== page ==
Sweet and Spicy
Sweet and Spicy

Practically everyone here in my neck of the woods has been coughing or sneezing of late.  The weather is strange: blisteringly hot at noon, bone-chillingly cold at night.  Pollution is at an all-time high, especially on traffic-strapped streets in the big city.  Throw in long hours languishing in the said traffic in a bus packed like sardines with people of varying states of health, and it’s a recipe for disaster.

Keeping this state of things in mind, there is a need to amp up the Vitamin C in one’s system to scare off any bacteria or viruses nasty enough to try and take up residence in one’s body.  Oranges, in particular, are plentiful at the moment and are one of the most delicious ways by which to give your immunity a boost.  From domestically-grown green dalandans and their bigger cousins the sintunes to sweetly juicy ponkan mandarins and clementines to the hard-to-peel but honeyed Valencias, they are quite a healthy treat.

Dive into blue
Dive into blue

Ginger is another good, natural restorative and preventive.  Typically prescribed for sore throats, ginger also works wonders for upset stomachs and jumpy nerves.  Likewise, throw in a superfood like acai berries into the mix and you have something that can certainly keep even the most virulent infections at bay.

One tip, though: don’t use standard commercial ginger ale in this.  A pure infusion of ginger or, as in this case, a ginger, lemon, and honey blend can give you more of the health-giving benefits.  Most commercial ginger sodas are, alas, nigh on useless as they are mostly 60 – 70% sugar than actual ginger extract.

Ginger Blue

  • 1/4 cup water
  • 1-1/2 teaspoons acai or acai-blueberry concentrate
  • 1 slice lemon
  • juice from 1 ponkan mandarin or clementine
  • 3/4 cup ginger infusion or Ginger Soother from The Ginger People
  • ice

In a large mug, pour in the water and muddle the lemon slice to release the juice.  Mix in the acai concentrate and the mandarin juice; stir till well-combined.  Add 3 – 4 ice cubes and top up with the ginger infusion.  Mix well; serve immediately.

Serves 1.

Posted in Sweets for the Sweet, The Flavors of Asia, The Grocery Shop-a-holic, The Joy of Snacks

In Which There are Korean Rice Sweets to Usher in the Lunar New Year…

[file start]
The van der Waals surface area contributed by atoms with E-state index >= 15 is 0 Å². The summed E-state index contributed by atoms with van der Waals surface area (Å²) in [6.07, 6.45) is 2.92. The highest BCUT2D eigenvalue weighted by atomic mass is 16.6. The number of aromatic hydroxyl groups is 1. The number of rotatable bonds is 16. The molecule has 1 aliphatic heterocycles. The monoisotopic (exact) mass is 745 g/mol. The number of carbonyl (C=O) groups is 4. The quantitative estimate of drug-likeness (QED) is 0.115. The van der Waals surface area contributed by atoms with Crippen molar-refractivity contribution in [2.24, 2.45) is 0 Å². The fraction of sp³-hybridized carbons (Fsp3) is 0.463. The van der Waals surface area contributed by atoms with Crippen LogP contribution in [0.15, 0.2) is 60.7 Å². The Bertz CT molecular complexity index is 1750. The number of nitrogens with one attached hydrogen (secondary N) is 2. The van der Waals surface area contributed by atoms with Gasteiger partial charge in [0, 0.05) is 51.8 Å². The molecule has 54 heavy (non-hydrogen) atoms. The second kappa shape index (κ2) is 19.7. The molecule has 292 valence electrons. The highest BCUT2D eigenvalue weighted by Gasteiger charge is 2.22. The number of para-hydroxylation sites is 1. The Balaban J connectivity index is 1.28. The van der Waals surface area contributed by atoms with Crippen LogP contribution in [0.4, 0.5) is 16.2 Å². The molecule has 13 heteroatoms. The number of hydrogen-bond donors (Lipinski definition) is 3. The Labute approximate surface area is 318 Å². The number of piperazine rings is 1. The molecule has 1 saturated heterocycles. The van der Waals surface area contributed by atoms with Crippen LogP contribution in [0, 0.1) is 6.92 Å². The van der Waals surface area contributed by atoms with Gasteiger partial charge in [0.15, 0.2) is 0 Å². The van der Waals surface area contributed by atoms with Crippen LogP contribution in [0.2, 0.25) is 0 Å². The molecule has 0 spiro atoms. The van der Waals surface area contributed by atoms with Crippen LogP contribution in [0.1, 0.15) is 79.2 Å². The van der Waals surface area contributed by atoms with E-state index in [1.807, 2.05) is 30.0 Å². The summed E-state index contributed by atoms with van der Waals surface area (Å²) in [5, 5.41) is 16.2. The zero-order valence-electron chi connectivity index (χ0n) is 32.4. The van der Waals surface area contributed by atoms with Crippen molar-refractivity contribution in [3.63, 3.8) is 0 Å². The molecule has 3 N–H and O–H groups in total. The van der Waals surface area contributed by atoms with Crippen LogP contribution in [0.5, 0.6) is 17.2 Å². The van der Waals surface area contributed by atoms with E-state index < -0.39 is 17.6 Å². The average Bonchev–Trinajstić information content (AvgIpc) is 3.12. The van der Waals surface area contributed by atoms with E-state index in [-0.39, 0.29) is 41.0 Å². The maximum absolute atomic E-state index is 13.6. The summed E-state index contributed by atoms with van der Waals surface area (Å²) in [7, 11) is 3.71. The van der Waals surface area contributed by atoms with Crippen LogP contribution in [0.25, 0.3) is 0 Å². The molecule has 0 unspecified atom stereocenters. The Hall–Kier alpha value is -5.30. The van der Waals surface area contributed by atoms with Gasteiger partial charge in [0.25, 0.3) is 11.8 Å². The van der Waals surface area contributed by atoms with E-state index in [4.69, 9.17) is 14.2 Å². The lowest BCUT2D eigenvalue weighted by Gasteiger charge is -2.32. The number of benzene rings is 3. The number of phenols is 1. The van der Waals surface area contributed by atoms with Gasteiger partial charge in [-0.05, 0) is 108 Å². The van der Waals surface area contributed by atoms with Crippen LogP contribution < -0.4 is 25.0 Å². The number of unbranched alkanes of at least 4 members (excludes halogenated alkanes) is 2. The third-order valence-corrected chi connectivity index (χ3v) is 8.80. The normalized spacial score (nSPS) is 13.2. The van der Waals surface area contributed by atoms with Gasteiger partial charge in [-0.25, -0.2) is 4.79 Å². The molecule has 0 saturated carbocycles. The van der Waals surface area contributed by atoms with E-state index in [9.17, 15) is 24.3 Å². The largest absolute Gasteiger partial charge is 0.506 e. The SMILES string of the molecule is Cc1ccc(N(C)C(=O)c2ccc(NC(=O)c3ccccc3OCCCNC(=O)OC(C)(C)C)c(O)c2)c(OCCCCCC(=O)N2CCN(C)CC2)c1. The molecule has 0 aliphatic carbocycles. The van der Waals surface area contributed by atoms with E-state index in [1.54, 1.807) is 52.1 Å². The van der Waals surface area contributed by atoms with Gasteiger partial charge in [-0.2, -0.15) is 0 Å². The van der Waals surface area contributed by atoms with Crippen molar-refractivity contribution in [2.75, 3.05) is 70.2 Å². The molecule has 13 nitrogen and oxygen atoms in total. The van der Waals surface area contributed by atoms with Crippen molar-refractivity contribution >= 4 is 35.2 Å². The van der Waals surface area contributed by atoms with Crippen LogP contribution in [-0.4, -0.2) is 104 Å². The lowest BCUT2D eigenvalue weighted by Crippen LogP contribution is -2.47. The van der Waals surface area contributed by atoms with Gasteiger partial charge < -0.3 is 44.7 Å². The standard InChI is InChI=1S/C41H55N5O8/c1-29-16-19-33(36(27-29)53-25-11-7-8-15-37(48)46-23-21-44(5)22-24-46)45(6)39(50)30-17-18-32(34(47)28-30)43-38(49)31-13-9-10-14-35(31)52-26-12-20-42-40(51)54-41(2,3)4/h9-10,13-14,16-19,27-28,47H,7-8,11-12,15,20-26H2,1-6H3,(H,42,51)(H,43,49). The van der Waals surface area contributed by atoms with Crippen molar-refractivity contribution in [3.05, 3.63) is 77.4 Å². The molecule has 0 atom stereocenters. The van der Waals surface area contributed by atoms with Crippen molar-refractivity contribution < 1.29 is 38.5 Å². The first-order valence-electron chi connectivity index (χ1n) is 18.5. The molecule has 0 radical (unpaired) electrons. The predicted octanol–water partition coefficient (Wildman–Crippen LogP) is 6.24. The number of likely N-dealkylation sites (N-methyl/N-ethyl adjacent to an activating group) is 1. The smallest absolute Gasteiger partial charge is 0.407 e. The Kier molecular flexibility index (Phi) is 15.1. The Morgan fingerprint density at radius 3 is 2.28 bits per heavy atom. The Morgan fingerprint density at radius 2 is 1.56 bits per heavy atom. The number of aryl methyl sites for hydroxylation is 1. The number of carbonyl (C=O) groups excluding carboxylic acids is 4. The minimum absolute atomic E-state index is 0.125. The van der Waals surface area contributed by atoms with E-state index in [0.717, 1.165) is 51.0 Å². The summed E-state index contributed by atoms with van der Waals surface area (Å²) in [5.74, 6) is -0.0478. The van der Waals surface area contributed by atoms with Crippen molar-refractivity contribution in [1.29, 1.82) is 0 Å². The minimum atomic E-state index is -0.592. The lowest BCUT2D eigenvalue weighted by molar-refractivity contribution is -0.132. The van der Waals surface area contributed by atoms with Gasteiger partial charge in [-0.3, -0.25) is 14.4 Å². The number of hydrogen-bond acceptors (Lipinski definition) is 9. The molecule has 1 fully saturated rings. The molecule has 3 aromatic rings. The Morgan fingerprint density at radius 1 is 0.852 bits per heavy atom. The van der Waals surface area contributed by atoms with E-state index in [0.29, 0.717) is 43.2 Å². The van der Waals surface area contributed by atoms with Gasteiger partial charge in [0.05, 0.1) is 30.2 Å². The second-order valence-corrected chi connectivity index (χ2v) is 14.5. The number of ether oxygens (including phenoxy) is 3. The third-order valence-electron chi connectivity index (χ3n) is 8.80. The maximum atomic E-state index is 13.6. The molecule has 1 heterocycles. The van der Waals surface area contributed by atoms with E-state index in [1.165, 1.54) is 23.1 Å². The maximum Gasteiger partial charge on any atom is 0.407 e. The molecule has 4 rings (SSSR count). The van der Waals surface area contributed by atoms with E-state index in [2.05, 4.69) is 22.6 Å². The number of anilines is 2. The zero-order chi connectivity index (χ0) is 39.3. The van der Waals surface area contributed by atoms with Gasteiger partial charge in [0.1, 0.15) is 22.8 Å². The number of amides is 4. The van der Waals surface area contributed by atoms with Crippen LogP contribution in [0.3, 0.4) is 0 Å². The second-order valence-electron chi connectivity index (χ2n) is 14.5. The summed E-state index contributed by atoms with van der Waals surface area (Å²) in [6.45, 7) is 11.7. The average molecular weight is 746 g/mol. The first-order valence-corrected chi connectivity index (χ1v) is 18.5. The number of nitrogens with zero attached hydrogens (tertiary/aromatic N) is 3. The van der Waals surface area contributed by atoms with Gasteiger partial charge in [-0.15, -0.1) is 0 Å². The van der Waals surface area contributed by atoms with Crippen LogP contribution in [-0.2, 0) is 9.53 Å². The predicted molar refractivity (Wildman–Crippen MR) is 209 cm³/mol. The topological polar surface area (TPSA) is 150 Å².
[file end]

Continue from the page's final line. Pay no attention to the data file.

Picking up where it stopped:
Baram tteok
Baram tteok

With the Lunar New Year coming up, supermarkets here in the Philippines are all stocking up on tikoy – large translucent discs of steamed glutinous rice dough that are usually sliced up, dipped in egg wash, deep-fried, and eaten for breakfast.  Practically the same thing as Japanese mochitikoy is supposed to symbolise good fortune and prosperity for the coming year.

Unfortunately, as a food, it isn’t very exciting.  Even the kind flavoured with ube (purple yam) and pandan (screwpine) tend to be bland and just faintly sweet.  Again: not a very exciting thing to eat and bother the fact that it represents good fortune and wealth.

For those of us who are just so done with tikoy, Korean grocers here in the Philippines offer several interesting variations on the classic glutinous rice cake.  Baram tteok, shown at the top of this post, is one of them.

These are half-moons made by folding discs of steamed glutinous rice dough over a mildly sweet, slightly nutty-tasting red bean [adzuki] paste (an in Japanese).  The pink ones are tinted with food colouring, but the dark green ones in the bottom row are flavoured with green tea or a blend of edible herbs.  The resulting deep-green cakes have an exterior whose flavour has a pleasant bitterness that is balanced by the bean paste within.

Kyeottok
Kyeotteok

For those of you wanting something chunkier and more substantial to sink your teeth into, kyeotteok may grab your fancy.

These are slabs of steamed glutinous rice dough over which a sumptuous, lightly sweetened topping is scattered.  The mixture scattered over kyeotteok can be a simple mix of sweetened beans and nuts; more elaborate confections may also include jujubes and oriental dates, perhaps some shreds of dried peach or apricot and diced dried persimmon for a honeyed sweetness.  The resulting cake is then sliced into more manageable slabs for serving.